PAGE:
The many sides of Sabine Weyer

The many sides of Sabine Weyer

The Luxembourgan pianist Sabine Weyer's most recent disc, Mysteries, has just been released on the Ars Produktion label. It's at once a celebration of the music of Nikolai Miaskovsky - a composer who certainly warrants our attentions - and contemporary composer Nicolas Bacri on the Ars Produktion label. It continues on from Weyer's most recent release of Shostakovich's Second Piano Concerto with the Nordwestdeutsche Philharmonie and Erich Polz, on the same label.

Image copyright Vito Labelestra

Here is Weyer's half-hour video introduction to Mysteries:

The combination of Miaskovsky and Nicolas Bacri (a composer well knwon in France and in Europe but sadly less so in the UK so far) is a powerful one. Weyer even got to Moscow to meet Myaskovsky's grand-niece, who took her to the apartment in which Miaskovsky composed; she played on his piano and saw some manuscripts (most of them are held at the Moscow library and are difficult to access); for these recordings, she uses the Le Chant du Monde scores.We'll be talking about Myaskovsky and this release in detail in a future post; plus, an interview with Sabine Weyer by myself will in time appear in International Piano magazine.  

In the meantime, an overview of Weyer's releases seems in order.

Weyer has a natural affinity for Russian music in general. Her performance of Shostakovich's Second Piano Concerto with the North West German Philharmonic (Nordwestdeutsche Phiharmonie) under Erich Polz is shot through with energy:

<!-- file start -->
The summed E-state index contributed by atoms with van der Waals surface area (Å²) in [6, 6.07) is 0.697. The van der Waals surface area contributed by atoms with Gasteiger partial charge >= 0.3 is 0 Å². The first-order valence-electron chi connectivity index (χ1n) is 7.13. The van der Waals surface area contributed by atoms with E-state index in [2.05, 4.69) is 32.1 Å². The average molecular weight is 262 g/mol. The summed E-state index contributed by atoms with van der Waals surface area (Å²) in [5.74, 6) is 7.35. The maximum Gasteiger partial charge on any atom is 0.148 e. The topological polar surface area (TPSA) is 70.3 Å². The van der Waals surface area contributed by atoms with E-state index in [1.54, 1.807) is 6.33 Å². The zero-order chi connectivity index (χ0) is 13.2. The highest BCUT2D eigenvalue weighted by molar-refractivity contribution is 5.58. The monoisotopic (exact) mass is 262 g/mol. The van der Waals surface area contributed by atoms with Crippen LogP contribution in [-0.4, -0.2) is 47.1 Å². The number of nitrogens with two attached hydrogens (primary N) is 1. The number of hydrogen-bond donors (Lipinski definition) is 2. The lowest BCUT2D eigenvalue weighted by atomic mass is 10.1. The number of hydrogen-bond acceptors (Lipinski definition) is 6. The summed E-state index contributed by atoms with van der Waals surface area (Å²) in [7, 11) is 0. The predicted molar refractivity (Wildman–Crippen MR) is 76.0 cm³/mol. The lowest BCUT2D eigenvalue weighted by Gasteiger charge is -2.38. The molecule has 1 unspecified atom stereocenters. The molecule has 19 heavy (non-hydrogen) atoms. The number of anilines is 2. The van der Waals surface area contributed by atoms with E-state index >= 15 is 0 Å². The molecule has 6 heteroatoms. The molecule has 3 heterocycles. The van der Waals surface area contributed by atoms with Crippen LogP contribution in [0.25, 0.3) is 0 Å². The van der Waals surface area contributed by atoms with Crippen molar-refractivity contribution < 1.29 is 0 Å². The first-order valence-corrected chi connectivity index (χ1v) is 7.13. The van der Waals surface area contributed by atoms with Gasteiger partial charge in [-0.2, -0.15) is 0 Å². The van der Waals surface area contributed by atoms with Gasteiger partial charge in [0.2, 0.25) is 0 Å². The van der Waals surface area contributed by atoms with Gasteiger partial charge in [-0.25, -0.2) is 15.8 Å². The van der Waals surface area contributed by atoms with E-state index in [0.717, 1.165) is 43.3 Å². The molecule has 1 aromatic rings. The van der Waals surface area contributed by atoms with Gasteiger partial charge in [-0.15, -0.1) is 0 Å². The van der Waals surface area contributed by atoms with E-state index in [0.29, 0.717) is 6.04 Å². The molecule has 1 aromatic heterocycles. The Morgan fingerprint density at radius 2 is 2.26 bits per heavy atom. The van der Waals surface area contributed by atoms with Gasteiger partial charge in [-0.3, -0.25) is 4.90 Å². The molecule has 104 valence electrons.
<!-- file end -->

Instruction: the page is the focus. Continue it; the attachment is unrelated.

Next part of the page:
Shostakovich: Piano Concerto No. 2, (i)

... and yet the slow movement takes us to interior places one might not have imagined form the bracing demeanor of the first movement:

Shostakovich PIano Concerto No. 2 (ii)

Perhaps it was the addition of the solo trumpet in the First Concerto that has made that one a firm favourite with the concert going public; Sabine Weyer makes a more than persuasive case for the Second.  

The Concerto nestles between Shostakovich's outrageous, brazen Festival Overture and the witty Ninth Symphony. The disc is called "A  light in the Dark," and it certainly contains three pieces that focus on the composer's lighter side; and yet,  even here Polz and his orchestra find sophistication and depth in the Moderato second movement of the Ninth. You can see an interview with Polz here (in German):

So far so Russian for Weyer - a discography that would have been supplemented by a Scriabin Piano Concerto had plans not been shelved. But Weyer's discography takes in most of the other major periods of music except - so far - Classical. Her Debussy is a dream, and the only disc of the bunch not on the Ars Produktion label - it's on Orlando Records, and Weyer pits Debussy against Rameau. Here's "Reflets dans l'eau" from the first book of Images:

Debussy: Reflets dans l'eau

Two more discs both feature Bach, in various guises. First, his Keyboard Concertos BWV 1055 (A major) and BWV 1056 (F minor) coupled with the Mendelssohn Concerto for Piano, Violin and Strings in D minor (with Olga Pak, violin). The Bach concertos are full of life but also depth. Listen to the spirit of the finale from the A major:

... and finally a disc of Bach transcriptions, Bach to the Future. There is one piece here that is "pure" Bach: the French Suite No. 2 (C minor, BWV 813); and while the Busoni transcriptions are perhaps expected, we have no less than four by Alexander Siloti and two by Saint-Saëns! Let's hear one by Siloti of a piece veryone knows, the Air from Bach's Suite No. 3, the so-called "Air on a G string". Weyer's performance is one of poised beauty:

The sheer range of music here is notable: solo, chamber (Bach Concertos), symphony orchestra; Bach, Bach transcriptions, Russian music, contemporary.